Award-winning filmmaker Rory Kennedy does an excellent job with this film overall, but it just seems lacking in depth of content. It almost feels as though it is rushed, or incomplete. There is a slight sense that this documentary is attempting to paint an image, not so much of Helen, but of the media as a whole. Near the films crescendo, Helen expresses her disapproval of the media’s reluctance to push harder on the Bush administration, about the invasion of Iraq, and to demand real answers.
There are obviously lessons to be learned from a veteran reporter like Helen Thomas. Her insatiable lust for the truth, and abrasive style of questioning earned her many critics. Bill O’Reilly once praised the White House Press Secretary, Dana Perino, for scolding Helen for questioning whether or not the U.S. Military was targeting civilians in Iraq.
Since the film was first released in 2008, Helen’s career has taken a few astonishing turns.
At his first news conference, President Obama called on her for the first time, saying: “Helen, I’m excited. This is my inaugural moment.” The accomplished reporter was denounced only 16 months later when she commented that Jews should, “get the hell out of Palestine” and go back where they belonged, perhaps Germany, Poland or America. Helen retired from her twice-weekly column with Hearst, on June 7th, 2010. The following day President Obama called her remarks “Offensive” and “Out of Line.”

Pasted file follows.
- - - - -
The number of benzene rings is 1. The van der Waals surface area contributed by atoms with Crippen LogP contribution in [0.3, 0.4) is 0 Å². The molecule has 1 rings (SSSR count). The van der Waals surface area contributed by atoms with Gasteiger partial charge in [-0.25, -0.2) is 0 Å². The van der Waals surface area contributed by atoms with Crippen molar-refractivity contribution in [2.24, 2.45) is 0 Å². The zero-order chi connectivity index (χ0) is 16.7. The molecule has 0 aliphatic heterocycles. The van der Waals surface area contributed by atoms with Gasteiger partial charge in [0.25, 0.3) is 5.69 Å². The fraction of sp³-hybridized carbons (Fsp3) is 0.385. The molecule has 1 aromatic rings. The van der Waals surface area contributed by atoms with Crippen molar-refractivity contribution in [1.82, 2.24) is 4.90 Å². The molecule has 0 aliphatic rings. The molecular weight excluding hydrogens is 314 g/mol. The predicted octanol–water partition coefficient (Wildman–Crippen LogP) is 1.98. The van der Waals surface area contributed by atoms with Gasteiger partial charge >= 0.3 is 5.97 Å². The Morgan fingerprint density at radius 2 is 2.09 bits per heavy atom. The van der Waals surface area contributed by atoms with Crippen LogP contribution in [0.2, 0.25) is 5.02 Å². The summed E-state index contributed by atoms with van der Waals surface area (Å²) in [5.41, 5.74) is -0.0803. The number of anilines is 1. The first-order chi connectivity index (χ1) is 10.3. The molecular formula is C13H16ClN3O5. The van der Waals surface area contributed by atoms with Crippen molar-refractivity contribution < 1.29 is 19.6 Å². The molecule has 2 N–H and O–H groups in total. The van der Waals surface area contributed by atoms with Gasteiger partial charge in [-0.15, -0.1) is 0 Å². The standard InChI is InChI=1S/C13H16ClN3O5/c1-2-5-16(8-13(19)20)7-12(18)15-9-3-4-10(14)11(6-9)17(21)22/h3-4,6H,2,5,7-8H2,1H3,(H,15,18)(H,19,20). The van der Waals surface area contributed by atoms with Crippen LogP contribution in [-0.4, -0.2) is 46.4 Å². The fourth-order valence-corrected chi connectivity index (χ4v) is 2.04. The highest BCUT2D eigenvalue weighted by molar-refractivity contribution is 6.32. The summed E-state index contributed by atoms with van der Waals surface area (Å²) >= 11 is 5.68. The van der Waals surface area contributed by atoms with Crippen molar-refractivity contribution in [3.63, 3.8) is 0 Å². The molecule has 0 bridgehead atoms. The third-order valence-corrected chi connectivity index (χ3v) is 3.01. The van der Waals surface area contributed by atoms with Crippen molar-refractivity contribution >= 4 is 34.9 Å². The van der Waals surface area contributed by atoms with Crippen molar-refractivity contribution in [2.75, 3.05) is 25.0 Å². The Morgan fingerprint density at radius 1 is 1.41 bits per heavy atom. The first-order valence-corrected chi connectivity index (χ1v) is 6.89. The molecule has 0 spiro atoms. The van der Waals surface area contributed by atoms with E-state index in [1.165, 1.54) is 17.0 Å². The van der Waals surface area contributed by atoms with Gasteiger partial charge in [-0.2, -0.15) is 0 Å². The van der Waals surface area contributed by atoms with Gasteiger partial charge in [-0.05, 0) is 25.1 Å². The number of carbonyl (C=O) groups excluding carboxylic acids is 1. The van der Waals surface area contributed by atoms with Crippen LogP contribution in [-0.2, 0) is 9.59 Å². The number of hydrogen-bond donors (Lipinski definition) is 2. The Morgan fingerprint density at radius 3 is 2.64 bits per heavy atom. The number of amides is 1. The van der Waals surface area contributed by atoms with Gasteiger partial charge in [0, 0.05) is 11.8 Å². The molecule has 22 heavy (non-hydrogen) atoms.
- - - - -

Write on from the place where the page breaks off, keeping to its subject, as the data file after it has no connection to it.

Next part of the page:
Many of her detractors called her an anti-Semite, discontinued awards in her honor, cancelled appearances, and publicly admonished her for her comments. Her supporters pointed out what they saw as a, “double standard” when “ultra-right wing radio and cable ranters” engaged in “bigotry, stereotypes and falsehoods directed wholesale against Muslims, including a blatant anti-semitism against Arabs.”
Shortly before giving a speech at the eighth annual “Images and Perceptions of Arab Americans” conference in Dearborn, Michigan, Thomas told reporters that she stood by her comments. Referring to her resignation, she said “I paid a price, but it’s worth it to speak the truth”.
Thomas’s hometown newspaper, the Detroit Free Press, asked Helen how she responded to accusations of being anti-Semetic, the first generation American daughter of Arab immigrants replied, “I’d say I’m a Semite. What are you talking about?”
Helen passed away, just 15 days before her 93rd birthday, on July 20th, 2013, at her home in Washington DC. Many of her former adversaries and detractors, including Dana Perino and President Obama, praised her for her legacy as a pioneer in journalism and her steadfast dedication to her craft.
Helen Thomas spent a nearly 70 years as a journalist. She broke down barriers and dared to question. It’s ironic that she faced such public disgrace for exercising her 1st amendment rights, and a terrible shame her legacy was tainted so completely by it.
Whether you admired Helen Thomas, or condemned her, she was without questions, one of the most relentless and ardent journalists to ever set foot in the White House. She was a trailblazing pioneer for women in journalism, and she became a fixture in the American politics.
Thank you, Ms. Thomas.
For those of interest please check out HBOGo for this documentary or purchase it at places like right here. We leave you with HBO’s original trailer.